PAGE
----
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A green future: How Craven residents are leading the change towards a climate-friendly future

Skipton resident Myfanwy Trueman has benefitted from her energy generation at home

Residents in Craven are being encouraged to take small, but vital steps to tackle climate change. 

Many householders and organisations have already begun their journey to a greener future by retrofitting their homes. They’ve made changes to improve their home’s energy efficiency – while also helping to control rising fuel bills.  

Among those is Settle resident Paul Cochrane, who has not only replaced his windows with triple glazing, but installed insulation to the walls and roof of his house – resulting in a cosier and warmer home. Whilst the windows were installed by a local contractor, Paul decided to get stuck in and installed the loft insulation himself. 

Paul said: “We’ve done some major work on the house, but some changes can make a big difference too.” 

Meanwhile, reducing heat and electricity bills are not the only benefits Skipton resident Myfanwy Trueman has benefitted from her energy generation at home. Since installing solar PV panels and solar heating in her house, she’s been inspired to buy a plug-in hybrid car, which she hopes the solar PV panels will help offset any costs of charging her new purchase.  

As fuel costs soar, another way to improve energy efficiency and reduce bills is what Julie Greenwood, of Embsay did. Installing an air-source heat pump has helped to control Julie’s gas bills, whilst keeping her semi-detached home warm and cosy.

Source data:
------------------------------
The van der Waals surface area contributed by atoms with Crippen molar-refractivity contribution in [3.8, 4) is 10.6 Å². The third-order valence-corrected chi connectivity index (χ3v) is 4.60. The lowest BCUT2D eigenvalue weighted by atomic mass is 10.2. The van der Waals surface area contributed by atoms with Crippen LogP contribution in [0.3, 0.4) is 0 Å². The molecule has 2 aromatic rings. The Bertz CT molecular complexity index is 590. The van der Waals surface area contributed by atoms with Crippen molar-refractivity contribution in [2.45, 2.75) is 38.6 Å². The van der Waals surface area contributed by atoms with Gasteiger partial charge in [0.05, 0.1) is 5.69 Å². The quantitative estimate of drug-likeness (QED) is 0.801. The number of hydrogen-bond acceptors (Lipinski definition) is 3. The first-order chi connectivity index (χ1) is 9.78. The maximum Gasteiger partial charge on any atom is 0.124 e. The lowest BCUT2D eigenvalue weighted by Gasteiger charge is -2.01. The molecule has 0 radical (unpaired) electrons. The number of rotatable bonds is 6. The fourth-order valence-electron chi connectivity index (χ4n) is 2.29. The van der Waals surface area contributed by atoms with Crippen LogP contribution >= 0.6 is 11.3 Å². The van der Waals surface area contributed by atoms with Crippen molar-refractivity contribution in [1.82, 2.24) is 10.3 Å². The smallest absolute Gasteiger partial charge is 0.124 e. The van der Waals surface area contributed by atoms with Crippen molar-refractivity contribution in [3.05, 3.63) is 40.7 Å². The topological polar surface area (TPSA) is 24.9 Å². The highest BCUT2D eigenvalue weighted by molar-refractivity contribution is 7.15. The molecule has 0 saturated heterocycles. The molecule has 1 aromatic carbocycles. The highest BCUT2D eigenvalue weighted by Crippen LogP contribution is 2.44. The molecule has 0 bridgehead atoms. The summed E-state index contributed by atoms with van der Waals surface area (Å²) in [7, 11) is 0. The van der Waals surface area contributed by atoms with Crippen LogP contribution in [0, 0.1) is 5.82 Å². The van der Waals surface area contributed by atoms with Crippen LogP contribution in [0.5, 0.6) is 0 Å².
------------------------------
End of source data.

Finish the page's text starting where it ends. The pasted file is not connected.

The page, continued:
For Julie, part of the appeal of the heat pump was the ability to claim a government grant for using renewable energy. Deadline to apply for the grant, entitled ‘Renewable Heat Incentive’ is due to close on March 31st-. 

Craven District Council’s “Zero Carbon Craven” project - a £1.2m. project 50% funded by the European Regional Development Fund – has also retrofitted Craven council’s buildings to reduce carbon emissions, which is also helping to tackle the Council’s contribution to climate change. The insulation and solar panel works at both the Town hall and Crematorium are expected to save carbon every year equivalent to planting 60 large trees.

To find out more about what you can do to control your bills, insulate your home or consider installing renewables, join an online webinar on 28th March, between 7-8pm to hear from experts on the topic and ask questions. Visit: to register for free

You can follow these three simple steps to tackle rising bills: 

Reduce your energy demand – or ‘waste not, want not’ by turning things off using timers and settings to be savvy and in control of our home energy use. This is free (or cheap) and relatively easy whether your are renting or a homeowner and can shave hundreds off rising bills. 

Get energy efficient - keeping the heat in with better insulation and using more efficient appliances and lighting.

Install renewables – only then consider generating your own energy to get your home fit for the future and protect against energy price rises – and looking out for schemes that can help fund this.    

For more tips on saving energy and how to get started, visit:



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